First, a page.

Being human, there is much security in familiarity for us, but unfortunately in the history of civilization nothing ever gets created if this were the only standard. This is not meant as a condemnation of what I term as “Escapist” cinema… Hey, I have a few hundred DVDs of this ilk myself. Positively there is a place for it, but I feel it would be an awful waste if this is all that there was. I encourage individuals to venture into the realm of the unique, uninhibited, and at times abstruse cinema. Seek out films that you may initially find “boring”, being devoid of the trappings of the “fast thrill”. The "biologic knee-jerk reaction genre", (my term), causes you to never reach the unique capacity and breadth of the infinitely resourceful human mind. Once you have discovered thought provoking and inspiring principles in this medium you have great difficulty returning. You end up looking at film with new and vibrant observations. "Escapist Cinema" does not seem as worthy of your time now… and it appears hollow…lacking depth… without substance. Of course these qualities may be exactly what you are looking for at any given moment; a dry, empty void to relax your overworked, overtired brain. Does this not make the "Escapists" films inferior?... No, just a simpler, more obvious style.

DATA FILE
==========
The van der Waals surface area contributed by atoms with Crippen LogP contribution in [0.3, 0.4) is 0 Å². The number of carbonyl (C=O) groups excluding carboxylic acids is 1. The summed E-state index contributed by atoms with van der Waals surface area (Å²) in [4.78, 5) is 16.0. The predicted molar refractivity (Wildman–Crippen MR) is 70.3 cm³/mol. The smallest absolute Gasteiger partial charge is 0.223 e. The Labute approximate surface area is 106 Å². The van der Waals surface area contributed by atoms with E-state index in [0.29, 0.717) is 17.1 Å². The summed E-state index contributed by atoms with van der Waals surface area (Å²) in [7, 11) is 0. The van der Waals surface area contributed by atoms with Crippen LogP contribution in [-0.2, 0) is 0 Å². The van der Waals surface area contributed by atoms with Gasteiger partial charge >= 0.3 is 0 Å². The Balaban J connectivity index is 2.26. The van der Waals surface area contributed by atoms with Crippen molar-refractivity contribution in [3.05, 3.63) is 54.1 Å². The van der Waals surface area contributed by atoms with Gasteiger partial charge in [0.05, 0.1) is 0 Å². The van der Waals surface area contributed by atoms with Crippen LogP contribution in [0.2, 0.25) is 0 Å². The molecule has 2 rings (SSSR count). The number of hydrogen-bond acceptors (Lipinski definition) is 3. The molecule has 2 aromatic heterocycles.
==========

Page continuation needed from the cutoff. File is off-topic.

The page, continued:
In conclusion, both of my self appointed “schools” in the world of cinema do the same job; fulfilling entertainment. Individuals are entertained by quite a variety. Occasionally by unearthing buried emotional responses, laughing, getting excited, relaxing, being educated, feeling spiritually fulfilled etc. No one human response can claim superiority over the other.
The images I have chosen for this article flout some of the most obvious examples supporting my proposed distinctions. There are many other films which bridge the gap much more discreetly, riding the nebulous wire between my generic definition of "Art" and "Escapism". It often appears that the "blockbuster" trends are shifting again. Just as popularity of micro-breweries for the beer drinker are giving the consumer more options. Every week it seems the opportunistic, independent, aesthetic, and free-thinking films are being brought to a larger audience. The medium of Digital Versatile Discs have helped do that for me.    Gary W. Tooze